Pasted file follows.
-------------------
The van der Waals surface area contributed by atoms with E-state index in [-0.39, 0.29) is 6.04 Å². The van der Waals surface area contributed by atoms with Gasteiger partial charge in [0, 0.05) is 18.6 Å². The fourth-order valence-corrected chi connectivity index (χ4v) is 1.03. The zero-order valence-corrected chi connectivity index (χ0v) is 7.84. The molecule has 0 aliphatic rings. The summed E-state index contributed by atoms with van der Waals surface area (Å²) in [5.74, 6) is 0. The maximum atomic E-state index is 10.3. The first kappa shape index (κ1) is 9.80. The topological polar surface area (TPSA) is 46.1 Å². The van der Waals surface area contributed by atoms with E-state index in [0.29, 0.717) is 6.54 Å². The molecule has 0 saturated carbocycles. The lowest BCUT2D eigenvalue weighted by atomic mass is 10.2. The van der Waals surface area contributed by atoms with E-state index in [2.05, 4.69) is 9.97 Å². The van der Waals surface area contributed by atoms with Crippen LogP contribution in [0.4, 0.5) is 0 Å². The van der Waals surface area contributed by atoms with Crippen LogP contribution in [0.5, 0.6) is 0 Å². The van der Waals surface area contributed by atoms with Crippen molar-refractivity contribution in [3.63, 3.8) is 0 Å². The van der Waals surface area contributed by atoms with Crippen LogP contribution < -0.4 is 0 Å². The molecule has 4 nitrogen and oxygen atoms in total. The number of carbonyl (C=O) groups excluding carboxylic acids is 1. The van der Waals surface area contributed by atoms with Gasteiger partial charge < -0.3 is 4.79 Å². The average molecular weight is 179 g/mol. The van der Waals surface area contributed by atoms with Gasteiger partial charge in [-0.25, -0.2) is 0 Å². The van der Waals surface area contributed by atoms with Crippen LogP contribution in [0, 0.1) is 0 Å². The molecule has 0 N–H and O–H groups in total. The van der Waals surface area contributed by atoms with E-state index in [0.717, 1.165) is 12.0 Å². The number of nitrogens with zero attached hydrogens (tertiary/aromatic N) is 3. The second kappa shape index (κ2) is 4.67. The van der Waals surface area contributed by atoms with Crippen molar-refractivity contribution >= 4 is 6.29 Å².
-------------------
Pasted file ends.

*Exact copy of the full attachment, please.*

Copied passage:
The van der Waals surface area contributed by atoms with E-state index in [-0.39, 0.29) is 6.04 Å². The van der Waals surface area contributed by atoms with Gasteiger partial charge in [0, 0.05) is 18.6 Å². The fourth-order valence-corrected chi connectivity index (χ4v) is 1.03. The zero-order valence-corrected chi connectivity index (χ0v) is 7.84. The molecule has 0 aliphatic rings. The summed E-state index contributed by atoms with van der Waals surface area (Å²) in [5.74, 6) is 0. The maximum atomic E-state index is 10.3. The first kappa shape index (κ1) is 9.80. The topological polar surface area (TPSA) is 46.1 Å². The van der Waals surface area contributed by atoms with E-state index in [0.29, 0.717) is 6.54 Å². The molecule has 0 saturated carbocycles. The lowest BCUT2D eigenvalue weighted by atomic mass is 10.2. The van der Waals surface area contributed by atoms with E-state index in [2.05, 4.69) is 9.97 Å². The van der Waals surface area contributed by atoms with Crippen LogP contribution in [0.4, 0.5) is 0 Å². The van der Waals surface area contributed by atoms with Crippen LogP contribution in [0.5, 0.6) is 0 Å². The van der Waals surface area contributed by atoms with Crippen molar-refractivity contribution in [3.63, 3.8) is 0 Å². The van der Waals surface area contributed by atoms with Crippen LogP contribution < -0.4 is 0 Å². The molecule has 4 nitrogen and oxygen atoms in total. The number of carbonyl (C=O) groups excluding carboxylic acids is 1. The van der Waals surface area contributed by atoms with Gasteiger partial charge < -0.3 is 4.79 Å². The average molecular weight is 179 g/mol. The van der Waals surface area contributed by atoms with Gasteiger partial charge in [-0.25, -0.2) is 0 Å². The van der Waals surface area contributed by atoms with Crippen LogP contribution in [0, 0.1) is 0 Å². The molecule has 0 N–H and O–H groups in total. The van der Waals surface area contributed by atoms with E-state index in [0.717, 1.165) is 12.0 Å². The number of nitrogens with zero attached hydrogens (tertiary/aromatic N) is 3. The second kappa shape index (κ2) is 4.67. The van der Waals surface area contributed by atoms with Crippen molar-refractivity contribution >= 4 is 6.29 Å².